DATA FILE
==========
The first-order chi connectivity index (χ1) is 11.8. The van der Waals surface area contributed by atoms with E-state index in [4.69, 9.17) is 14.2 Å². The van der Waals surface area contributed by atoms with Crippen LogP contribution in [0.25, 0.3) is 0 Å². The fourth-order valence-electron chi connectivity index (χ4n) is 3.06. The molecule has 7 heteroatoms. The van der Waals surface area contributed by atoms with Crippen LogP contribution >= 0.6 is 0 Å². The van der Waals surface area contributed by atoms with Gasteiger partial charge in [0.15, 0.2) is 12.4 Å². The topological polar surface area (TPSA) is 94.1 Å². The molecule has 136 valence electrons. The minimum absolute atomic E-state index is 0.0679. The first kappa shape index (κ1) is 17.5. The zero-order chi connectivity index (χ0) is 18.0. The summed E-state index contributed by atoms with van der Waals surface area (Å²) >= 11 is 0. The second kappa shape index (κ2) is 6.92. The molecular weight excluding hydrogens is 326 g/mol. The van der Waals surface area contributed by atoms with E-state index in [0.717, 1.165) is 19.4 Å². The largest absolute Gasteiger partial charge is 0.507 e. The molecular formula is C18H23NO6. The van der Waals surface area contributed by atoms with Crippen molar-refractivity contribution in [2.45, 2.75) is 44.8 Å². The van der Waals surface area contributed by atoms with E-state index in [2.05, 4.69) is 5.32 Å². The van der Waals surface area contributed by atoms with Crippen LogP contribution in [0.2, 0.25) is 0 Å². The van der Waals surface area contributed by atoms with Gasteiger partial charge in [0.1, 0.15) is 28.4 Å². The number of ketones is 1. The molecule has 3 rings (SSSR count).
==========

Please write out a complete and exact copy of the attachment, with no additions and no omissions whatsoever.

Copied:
The first-order chi connectivity index (χ1) is 11.8. The van der Waals surface area contributed by atoms with E-state index in [4.69, 9.17) is 14.2 Å². The van der Waals surface area contributed by atoms with Crippen LogP contribution in [0.25, 0.3) is 0 Å². The fourth-order valence-electron chi connectivity index (χ4n) is 3.06. The molecule has 7 heteroatoms. The van der Waals surface area contributed by atoms with Crippen LogP contribution >= 0.6 is 0 Å². The van der Waals surface area contributed by atoms with Gasteiger partial charge in [0.15, 0.2) is 12.4 Å². The topological polar surface area (TPSA) is 94.1 Å². The molecule has 136 valence electrons. The minimum absolute atomic E-state index is 0.0679. The first kappa shape index (κ1) is 17.5. The zero-order chi connectivity index (χ0) is 18.0. The summed E-state index contributed by atoms with van der Waals surface area (Å²) >= 11 is 0. The second kappa shape index (κ2) is 6.92. The molecular weight excluding hydrogens is 326 g/mol. The van der Waals surface area contributed by atoms with E-state index in [0.717, 1.165) is 19.4 Å². The largest absolute Gasteiger partial charge is 0.507 e. The molecular formula is C18H23NO6. The van der Waals surface area contributed by atoms with Crippen molar-refractivity contribution in [2.45, 2.75) is 44.8 Å². The van der Waals surface area contributed by atoms with E-state index in [2.05, 4.69) is 5.32 Å². The van der Waals surface area contributed by atoms with Crippen LogP contribution in [0.2, 0.25) is 0 Å². The van der Waals surface area contributed by atoms with Gasteiger partial charge in [0.1, 0.15) is 28.4 Å². The number of ketones is 1. The molecule has 3 rings (SSSR count).